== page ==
Samsung said that the new process will be ideal for "mobile, cryptocurrency and network/server" applications. It notably worked again with Qualcomm, its 10-nanometer chip launch customer, to perfect the new tech. Rumors in Korea had it that Qualcomm would switch its 7-nanometer production to TSMC, which is reportedly slightly ahead of Samsung in developing that tech.
However, Samsung confirmed with ZDNet that Qualcomm will be using its 8-nanometer process, without providing any specific details. Given that information, it seems likely that Qualcomm will build its next-gen Snapdragon chips with Samsung, using the tried-and-true LPP process instead of bleeding-edge 7-nanometer tech, which necessitates a switch to extreme ultraviolet lithography.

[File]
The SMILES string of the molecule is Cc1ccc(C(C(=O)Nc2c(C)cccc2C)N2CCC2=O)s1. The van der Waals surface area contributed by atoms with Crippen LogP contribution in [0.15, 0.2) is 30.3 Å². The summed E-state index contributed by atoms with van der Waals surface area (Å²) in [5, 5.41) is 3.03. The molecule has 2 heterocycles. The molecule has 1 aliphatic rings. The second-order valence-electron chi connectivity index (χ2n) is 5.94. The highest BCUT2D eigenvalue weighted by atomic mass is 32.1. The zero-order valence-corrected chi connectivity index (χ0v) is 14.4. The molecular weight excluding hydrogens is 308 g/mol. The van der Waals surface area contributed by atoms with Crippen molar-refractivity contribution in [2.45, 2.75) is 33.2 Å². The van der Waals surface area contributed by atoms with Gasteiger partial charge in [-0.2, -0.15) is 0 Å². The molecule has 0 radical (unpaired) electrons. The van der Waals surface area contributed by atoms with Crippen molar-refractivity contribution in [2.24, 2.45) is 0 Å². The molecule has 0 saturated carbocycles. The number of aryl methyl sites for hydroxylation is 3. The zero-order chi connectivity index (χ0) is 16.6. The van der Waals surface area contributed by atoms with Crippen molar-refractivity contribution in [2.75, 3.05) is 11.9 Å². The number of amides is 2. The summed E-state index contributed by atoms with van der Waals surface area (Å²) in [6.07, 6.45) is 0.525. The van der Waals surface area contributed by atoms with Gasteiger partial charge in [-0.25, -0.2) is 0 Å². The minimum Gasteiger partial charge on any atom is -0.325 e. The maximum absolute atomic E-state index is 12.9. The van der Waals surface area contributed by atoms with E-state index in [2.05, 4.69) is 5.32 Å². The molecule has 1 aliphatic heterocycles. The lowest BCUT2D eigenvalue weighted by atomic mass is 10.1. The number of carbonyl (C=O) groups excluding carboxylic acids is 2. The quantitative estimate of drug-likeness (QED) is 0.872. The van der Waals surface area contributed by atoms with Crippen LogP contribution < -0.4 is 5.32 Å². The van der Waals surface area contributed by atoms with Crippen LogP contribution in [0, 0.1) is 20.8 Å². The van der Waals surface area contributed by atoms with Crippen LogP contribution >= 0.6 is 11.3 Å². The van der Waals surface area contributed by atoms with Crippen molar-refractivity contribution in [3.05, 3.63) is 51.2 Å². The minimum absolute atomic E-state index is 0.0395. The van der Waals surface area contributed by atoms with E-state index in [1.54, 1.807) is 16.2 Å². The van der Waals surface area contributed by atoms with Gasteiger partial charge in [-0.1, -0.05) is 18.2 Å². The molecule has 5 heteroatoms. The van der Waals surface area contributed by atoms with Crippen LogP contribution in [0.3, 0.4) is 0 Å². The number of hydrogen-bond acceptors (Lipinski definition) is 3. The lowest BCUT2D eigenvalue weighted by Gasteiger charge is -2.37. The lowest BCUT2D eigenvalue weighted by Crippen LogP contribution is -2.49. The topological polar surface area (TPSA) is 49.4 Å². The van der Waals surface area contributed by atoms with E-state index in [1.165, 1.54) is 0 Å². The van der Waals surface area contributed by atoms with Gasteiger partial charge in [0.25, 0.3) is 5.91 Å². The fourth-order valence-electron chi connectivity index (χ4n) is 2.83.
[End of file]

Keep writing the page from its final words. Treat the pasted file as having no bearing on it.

By that time, Samsung should have its own 7-nanometer EUV process up to speed, with 6-nanometer chips set to follow after that. Anyway, Samsung Mobile is probably Qualcomm's biggest customer with its Galaxy S8 and Note 8 phones, so it would have been pretty awkward to split off to another foundry.
Though they don't compete much in the same markets, the news puts Intel even further behind Samsung, at least in terms of chip trace sizes. Intel has yet to release any 10-nanometer chips, though it has said that when it does (in 2018 or 2019), it will be "generations ahead" of Samsung thanks to better feature density. By then, however, Samsung might have closed that gap by being two or three actual generations ahead of Intel in terms of lithography. Samsung is expected to reveal its roadmap for 8- and 7-nanometer chips later today.